Generally speaking, an application needs an entry point, and main is that entry point. The fact that initialization of globals might happen before main is pretty much irrelevant. If you're writing a console or GUI app you have to have a main for it to link, and it's only good practice to have that routine be responsible for the main execution of the app rather than use other features for bizarre unintended purposes.

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I agree, initialization of objects only happens at two points. At load time, pulling EXE or DLL into memory, and at stack initialization where entry point (main) is configured. –  Eric Nov 21 '10 at 15:48

Well, from the perspective of the C++ standard, yes, it's still required. But I suspect your question is of a different nature than that.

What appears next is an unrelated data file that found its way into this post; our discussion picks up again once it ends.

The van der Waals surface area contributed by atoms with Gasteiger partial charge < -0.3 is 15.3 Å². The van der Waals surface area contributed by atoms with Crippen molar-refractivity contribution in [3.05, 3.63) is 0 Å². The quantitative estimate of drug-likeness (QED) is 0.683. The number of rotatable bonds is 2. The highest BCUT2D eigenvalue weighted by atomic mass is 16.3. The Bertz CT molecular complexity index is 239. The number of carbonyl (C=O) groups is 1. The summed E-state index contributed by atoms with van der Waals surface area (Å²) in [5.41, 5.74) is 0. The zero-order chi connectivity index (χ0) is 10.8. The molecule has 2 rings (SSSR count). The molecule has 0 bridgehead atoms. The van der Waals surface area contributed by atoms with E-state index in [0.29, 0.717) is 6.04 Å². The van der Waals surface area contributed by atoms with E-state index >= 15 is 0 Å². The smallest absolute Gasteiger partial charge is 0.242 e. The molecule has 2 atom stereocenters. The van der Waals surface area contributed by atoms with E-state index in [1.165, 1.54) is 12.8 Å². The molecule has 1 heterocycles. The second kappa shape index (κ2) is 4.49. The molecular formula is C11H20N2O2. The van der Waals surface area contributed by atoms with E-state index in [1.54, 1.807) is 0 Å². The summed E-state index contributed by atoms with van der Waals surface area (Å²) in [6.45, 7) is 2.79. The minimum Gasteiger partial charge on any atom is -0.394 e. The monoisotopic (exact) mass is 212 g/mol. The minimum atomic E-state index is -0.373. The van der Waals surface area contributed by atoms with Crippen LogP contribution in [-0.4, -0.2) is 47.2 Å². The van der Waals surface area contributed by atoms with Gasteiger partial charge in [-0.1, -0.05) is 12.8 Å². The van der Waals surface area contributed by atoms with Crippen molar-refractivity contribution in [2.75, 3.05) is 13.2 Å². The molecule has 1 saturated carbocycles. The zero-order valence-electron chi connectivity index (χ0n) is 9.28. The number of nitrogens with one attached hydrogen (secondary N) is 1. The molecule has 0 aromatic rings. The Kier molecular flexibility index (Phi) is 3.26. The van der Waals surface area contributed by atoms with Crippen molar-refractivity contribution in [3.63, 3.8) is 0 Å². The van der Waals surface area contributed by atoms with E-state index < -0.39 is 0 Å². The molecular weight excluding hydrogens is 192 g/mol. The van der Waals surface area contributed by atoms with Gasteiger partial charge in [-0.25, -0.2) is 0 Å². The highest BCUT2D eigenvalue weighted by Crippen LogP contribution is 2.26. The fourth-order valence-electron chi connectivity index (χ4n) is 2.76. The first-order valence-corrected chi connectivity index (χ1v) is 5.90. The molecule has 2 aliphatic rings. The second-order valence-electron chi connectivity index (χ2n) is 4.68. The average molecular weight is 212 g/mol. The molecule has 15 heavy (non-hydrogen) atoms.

I think doing it the way you're thinking about would cause too many problems though.

For example, in many environments the return value from main is given as the status result from running the program as a whole. And that would be really hard to replicate from a constructor. Some bit of code could still call exit of course, but that seems like using a goto and would skip destruction of anything on the stack. You could try to fix things up by having a special exception you threw instead in order to generate an exit code other than 0.

But then you still run into the problem of the order of execution of global constructors not being defined. That means that in any particular constructor for a global object you won't be able to make any assumptions about whether or not any other global object yet exists.

You could try to solve the constructor order problem by just saying each constructor gets its own thread, and if you want to access any other global objects you have to wait on a condition variable until they say they're constructed. That's just asking for deadlocks though, and those deadlocks would be really hard to debug. You'd also have the issue of which thread exiting with the special 'return value from the program' exception would constitute the real return value of the program as a whole.